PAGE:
What does a terrorist sound like? – Københavns Universitet

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What does a terrorist sound like?

Insecurity, Muslims and language in the UK and US

Forelæsning af Dr Kamran Khan  (Universitat de Lleida, Catalonia).

Abstract

In recent years, there has been a 'predictive turn' (Heath-Kelly 2017) in detecting pre-emptive signs of possible radicalization among Muslims.  This paper will explore the role of language within these detection processes as deviant linguistic practices by Muslims and those who appear Muslim to be the source of potential terrorism.  I will draw on literature from security studies and will locate my analysis within the work of Jacques Derrida.

I will specifically use four examples in education and travel in which 'Muslims' alert others through their use of particular words and languages to create insecurity.  In so doing, individuals are empowered, through official and non-official referral practices, to report the 'Muslims' in question as potentially dangerous. In each case, particular inferences are made, based on words and languages, to predict what the accused individuals will do in the future.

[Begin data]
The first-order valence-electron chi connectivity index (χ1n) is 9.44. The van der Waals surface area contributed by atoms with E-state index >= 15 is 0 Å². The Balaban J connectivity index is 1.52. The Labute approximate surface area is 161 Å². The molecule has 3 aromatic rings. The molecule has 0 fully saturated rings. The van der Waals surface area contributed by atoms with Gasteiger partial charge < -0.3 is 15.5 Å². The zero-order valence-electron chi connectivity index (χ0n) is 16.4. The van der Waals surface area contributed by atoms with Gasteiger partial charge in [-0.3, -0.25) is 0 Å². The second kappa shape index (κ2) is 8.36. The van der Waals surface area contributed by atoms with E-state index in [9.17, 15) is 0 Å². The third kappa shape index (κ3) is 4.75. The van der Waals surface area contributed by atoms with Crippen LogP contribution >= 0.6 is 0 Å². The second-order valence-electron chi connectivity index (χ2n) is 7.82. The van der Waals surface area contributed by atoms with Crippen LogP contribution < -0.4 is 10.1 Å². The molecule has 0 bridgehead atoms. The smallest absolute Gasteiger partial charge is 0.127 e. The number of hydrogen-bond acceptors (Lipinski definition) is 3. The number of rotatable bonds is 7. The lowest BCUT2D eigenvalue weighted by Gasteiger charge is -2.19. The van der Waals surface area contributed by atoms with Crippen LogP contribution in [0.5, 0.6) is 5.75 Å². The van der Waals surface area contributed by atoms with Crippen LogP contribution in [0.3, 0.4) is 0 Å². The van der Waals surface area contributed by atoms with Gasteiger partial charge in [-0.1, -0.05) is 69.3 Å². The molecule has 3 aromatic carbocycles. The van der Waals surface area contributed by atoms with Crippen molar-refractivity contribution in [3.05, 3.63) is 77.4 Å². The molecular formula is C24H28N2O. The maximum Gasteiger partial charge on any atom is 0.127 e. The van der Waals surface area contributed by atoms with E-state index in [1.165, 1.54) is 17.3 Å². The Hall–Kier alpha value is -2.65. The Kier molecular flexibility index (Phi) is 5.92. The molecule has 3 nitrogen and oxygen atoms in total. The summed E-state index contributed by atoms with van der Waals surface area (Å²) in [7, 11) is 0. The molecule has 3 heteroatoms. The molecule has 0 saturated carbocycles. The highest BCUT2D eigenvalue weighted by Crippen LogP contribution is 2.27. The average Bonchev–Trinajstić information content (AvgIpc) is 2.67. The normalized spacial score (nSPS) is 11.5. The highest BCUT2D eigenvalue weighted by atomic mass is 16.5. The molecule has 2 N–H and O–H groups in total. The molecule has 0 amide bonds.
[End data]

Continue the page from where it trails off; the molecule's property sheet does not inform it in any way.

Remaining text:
Drawing on Derrida's notion of the shibboleth linguistic identifier of (non) belonging, I will argue that policies, discourse and actions of the State ensure the racialized pre-conditions to assess, linguistically and in terms of determining security risk, who is a danger to the country. By doing this, individuals are able to accuse Muslims with immunity and, indeed, are encouraged to do so.

In conclusion, the judgment of Muslims in these cases means that they enter a 'pre-crime' space where they lack legal protection and thus remain potentially vulnerable to the interpretation of who they are and what they say.

References

Heath-Kelly, C. (2017).  The geography of pre-criminal space: epidemiological imaginations of radicalisation risk in the UK Prevent Strategy, 2007–2017

Critical Studies on Terrorism, 10(2), 297-319